The extras look nice, though I'm sorry no commentaries seem to be included. I'm looking forward to seeing the new featurettes. All in all, this is a very reasonably priced package that is worth every penny. Enjoy!
By Brendan G Carroll
While I was delighted that Warners & Turner have issued these great films on DVD at last in terrific quality (for the most part) and with wonderful extras, there were some opportunities missed here and one glaring omission which I hope I can set right.
The opportunities lost concern the archive material that might have been included and which would have been so worth the effort to acquire. As most Berkeley buffs know, he gave a very interesting and rare interview for a 1966 TV documentary called "The Movie Crazy Years" (about Warners) which also included a nice interview with Joan Blondell. It would have been good to see the relevant excerpts from this superb programme (which I think was made by David Wolper) included in the various featurettes on these DVDs, rather than the endless gushy on-camera posturings of the likes of John Landis. Do I really need to be told over and over in hyper-gushy language, that Buzz was a genius, by so-called celebrity fans? I really wish Turner would at least include either contemporary witnesses or film historians (like Bob Thomas or Rudy Behlmer) to add pertinent commentary to projects like this. WHAT has John Waters got to do with Busby Berkeley I ask you?
The second "missed opportunity" is the rarely (and barely) seen 96 minute documentary "Busby Berkeley" made by Russ Jones in 1974 to co-incide with the publication of Tony Thomas' superb biography of Buzz, which included rare interviews with Winifred Shaw (about the Lullaby of Broadway number) and Ruth Donnelly (about Footlight Parade) among other treasures.
Surely Turner could have acquired both of these archive resources (at little cost!) for this definitive DVD set? It would have added such tremendous historic value to the collection and genuine insight. I really felt we never got to know much about Berkeley as a man from any of the short documentaries or how he achieved his amazing effects. In fact, I realised that I knew more about him and his techniques, than I learned from any of the featurettes.
Much worse though, is the total absence of any comment about Ray Heindorf, the genius arranger and orchestrator at Warners, from 1931 on, who was responsible for the entire musical style of these films and especially the superb job he turned in for the big numbers - creating seamless 10-15 minute arrangements of Harry Warren's great songs (and those of Kahal & Fain - they wrote `By A Waterfall' by the way, not that you would know it from watching the short documentary on Footlight Parade!!).
Heindorf was also responsible for the marvellous, brassy orchestrations throughout - yet he never even gets a mention. He was a genius - in fact, according to Erich Wolfgang Korngold, (as told me by Eleanor Aller & Harry Warren himself) he was the best and fastest orchestrator Korngold had ever encountered, high praise indeed from maybe the one man in Hollywod who would know - and it was Heindorf's ability to provide an endlessly varied treatment of each song that allowed Berkeley to get away with making a number lasting a quarter of an hour without we, the viewer (and listener) ever getting bored with the tune!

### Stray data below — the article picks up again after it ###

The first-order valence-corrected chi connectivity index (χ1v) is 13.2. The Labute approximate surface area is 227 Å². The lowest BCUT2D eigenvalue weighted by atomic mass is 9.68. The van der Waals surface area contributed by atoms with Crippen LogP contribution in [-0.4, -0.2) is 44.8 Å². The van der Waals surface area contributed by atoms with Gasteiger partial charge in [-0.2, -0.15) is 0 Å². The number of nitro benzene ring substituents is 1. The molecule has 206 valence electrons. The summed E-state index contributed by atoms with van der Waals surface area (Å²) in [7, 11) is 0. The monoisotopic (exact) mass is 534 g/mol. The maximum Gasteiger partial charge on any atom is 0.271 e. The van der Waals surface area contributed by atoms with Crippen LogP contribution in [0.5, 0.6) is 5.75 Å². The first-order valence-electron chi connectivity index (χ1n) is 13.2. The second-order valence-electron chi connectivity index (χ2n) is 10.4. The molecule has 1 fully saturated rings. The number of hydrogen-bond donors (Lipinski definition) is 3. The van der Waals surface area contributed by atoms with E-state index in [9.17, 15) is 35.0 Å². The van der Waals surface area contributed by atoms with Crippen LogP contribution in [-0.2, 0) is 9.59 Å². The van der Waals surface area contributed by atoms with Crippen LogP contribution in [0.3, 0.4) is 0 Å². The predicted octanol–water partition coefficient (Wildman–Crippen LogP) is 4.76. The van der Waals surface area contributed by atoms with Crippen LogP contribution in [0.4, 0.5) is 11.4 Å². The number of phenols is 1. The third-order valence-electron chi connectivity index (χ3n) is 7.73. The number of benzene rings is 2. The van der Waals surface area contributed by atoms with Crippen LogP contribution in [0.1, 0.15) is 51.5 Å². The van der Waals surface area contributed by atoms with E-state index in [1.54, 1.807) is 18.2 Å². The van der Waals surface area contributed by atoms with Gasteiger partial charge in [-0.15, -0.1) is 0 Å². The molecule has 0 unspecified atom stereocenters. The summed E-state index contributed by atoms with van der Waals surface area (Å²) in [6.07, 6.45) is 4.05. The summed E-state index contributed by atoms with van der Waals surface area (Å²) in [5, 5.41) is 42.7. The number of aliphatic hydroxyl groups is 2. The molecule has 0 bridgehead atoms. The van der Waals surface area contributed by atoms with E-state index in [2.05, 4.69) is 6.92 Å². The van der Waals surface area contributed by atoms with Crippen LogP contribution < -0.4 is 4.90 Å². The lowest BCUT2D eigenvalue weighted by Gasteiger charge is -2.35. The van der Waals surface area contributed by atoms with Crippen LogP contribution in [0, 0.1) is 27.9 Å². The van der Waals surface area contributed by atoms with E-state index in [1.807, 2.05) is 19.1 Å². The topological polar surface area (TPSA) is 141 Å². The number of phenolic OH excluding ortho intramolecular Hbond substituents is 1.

Well, in spite of these shortcomings, it is wonderful to have these at last in better than average prints (and in the case of 42nd Street, amazing prints!) and of course, the historic trailers & shorts are all marvellous to have at last, rescued from the vaults.
However, I hope next time Turner puts out a major collection, somebody will take the trouble to produce a tribute to Ray Heindorf. It's long overdue.
I first saw FOOTLIGHT PARADE when I was in college in the late 60s; saw it on a big screen in a real movie palace in Minneapolis. It was a revelatory moment and I have been a committed "Berkeleyite" ever since.
There is no one during the 30s or after who did such audacious and astounding things with movie musicals.
I look forward to having the DVD set which I know will be a vast improvement over the VHS copies I have mouldering in our attic. Anyone who has a yen for musicals will want to own this set. Not only did Berkeley have the full support (for a while) of Jack Warner in the making of these extravagant films he also had the pick of the Warner stock company of actors. Think of it:Cagney, Blondell, Kibbee, Powell, and lastly but foremeost the Beautiful Ruby Keeler (for who I still harbor a schoolboy crush!). I can only hope that the bonus disc will have numbers from the(lesser)films not included in the set; numbers such as DREAM A LITTLE DREAM from FASHIONS and the numbers from WONDER BAR (even the jaw-dropping GOIN' TO HEAVEN ON A MULE number).
Now if someone (Warners or whoever owns the rights) will release Eddie Cantor's films for Goldwyn - which contain some prime Berkeley work - and also issue a set of Jolson films (which would have to include GO INTO YOUR DANCE - no Berkeley work but great music and (hubba-hubba)Ruby Keeler - everything would truly be right with the world!
Two kinds of films defined Warner Bros. in the 1930s...their fast-paced gangster films, and their Busby Berkeley musical spetaculars. Others tried to imitate the Warner gangster formula and failed. Others tried to imitate the Berkeley formula, but they were missing the essential ingredients: The Warner stock company, great songs by Harry Warren and Al Dubin, and most important, the incomparable imagination of Busby Berkeley.